As the civil war drags on Libya, Gadhafi is gaining the upper hand over the rebels. He has recaptured key port cities, sites of major oil wells. His airpower dwarfs the gun power of the insurgents whom the 42-year dictator is pushing back.
While Gadhafi is holding onto power through arbitrary bloodshed, Saudi Arabia has also quelled dissent within its borders and has sent troops into neighboring Bahrain to stop ongoing protests there.
The populist revolution sweeping the Middle East has stalled among major roadblocks. Either unmatched military might or long-entrenched dynastic authority have reserved sufficient power to the House of Saud and Gadhafi to maintain their autocratic rule.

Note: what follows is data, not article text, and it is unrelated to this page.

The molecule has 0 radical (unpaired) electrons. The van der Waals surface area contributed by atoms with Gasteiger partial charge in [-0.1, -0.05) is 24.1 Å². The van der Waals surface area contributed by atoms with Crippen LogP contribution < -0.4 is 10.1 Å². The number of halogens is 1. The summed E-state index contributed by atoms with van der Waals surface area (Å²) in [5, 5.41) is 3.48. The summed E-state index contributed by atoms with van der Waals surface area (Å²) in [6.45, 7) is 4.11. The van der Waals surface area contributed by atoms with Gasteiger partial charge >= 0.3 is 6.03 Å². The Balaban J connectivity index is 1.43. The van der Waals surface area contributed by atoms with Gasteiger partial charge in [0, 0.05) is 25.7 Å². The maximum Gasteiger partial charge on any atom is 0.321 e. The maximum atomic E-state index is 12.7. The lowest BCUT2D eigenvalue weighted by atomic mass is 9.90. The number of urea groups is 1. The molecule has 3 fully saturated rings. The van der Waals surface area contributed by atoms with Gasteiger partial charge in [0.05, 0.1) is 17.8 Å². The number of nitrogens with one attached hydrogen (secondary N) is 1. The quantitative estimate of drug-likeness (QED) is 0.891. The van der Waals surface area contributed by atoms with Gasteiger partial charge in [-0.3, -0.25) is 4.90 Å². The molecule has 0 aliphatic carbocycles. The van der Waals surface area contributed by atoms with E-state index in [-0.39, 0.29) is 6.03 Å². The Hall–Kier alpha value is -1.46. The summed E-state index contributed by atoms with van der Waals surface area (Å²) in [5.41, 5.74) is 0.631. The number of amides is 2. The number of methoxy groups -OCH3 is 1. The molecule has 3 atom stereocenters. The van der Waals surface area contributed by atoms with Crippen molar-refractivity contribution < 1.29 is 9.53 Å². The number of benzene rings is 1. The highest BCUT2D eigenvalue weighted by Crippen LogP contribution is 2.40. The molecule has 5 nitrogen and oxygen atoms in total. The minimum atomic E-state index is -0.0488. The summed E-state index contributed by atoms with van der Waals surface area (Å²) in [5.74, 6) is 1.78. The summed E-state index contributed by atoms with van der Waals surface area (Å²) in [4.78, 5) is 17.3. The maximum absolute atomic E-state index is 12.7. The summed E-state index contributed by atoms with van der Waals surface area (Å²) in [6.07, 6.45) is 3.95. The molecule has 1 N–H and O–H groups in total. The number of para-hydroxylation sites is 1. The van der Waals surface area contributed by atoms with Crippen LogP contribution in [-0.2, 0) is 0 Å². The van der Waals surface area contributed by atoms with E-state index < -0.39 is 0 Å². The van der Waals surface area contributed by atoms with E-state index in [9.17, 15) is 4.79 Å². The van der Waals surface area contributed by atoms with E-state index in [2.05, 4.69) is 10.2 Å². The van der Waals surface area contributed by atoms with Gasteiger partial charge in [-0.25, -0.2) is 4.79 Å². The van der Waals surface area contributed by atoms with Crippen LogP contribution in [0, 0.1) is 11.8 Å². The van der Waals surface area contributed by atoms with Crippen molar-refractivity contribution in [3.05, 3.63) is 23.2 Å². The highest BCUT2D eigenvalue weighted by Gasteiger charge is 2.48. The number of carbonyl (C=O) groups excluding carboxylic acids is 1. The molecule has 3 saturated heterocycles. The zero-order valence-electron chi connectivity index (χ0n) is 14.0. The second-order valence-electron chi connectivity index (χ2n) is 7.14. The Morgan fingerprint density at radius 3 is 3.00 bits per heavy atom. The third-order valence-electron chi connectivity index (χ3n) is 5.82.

Despite these setbacks, the United States must refrain from entering the ongoing fray convulsing these countries. Even if the Royal family in Saudi Arabia and the ruthless military complex in Libya stamp out the rebellions, these uprisings have shaken the stability of these regimes, which in turn may compel these rulers to offer some reform, to cede power to a new leader of their own choosing, or at least permit the revolutionary forces to regroup and rise up again.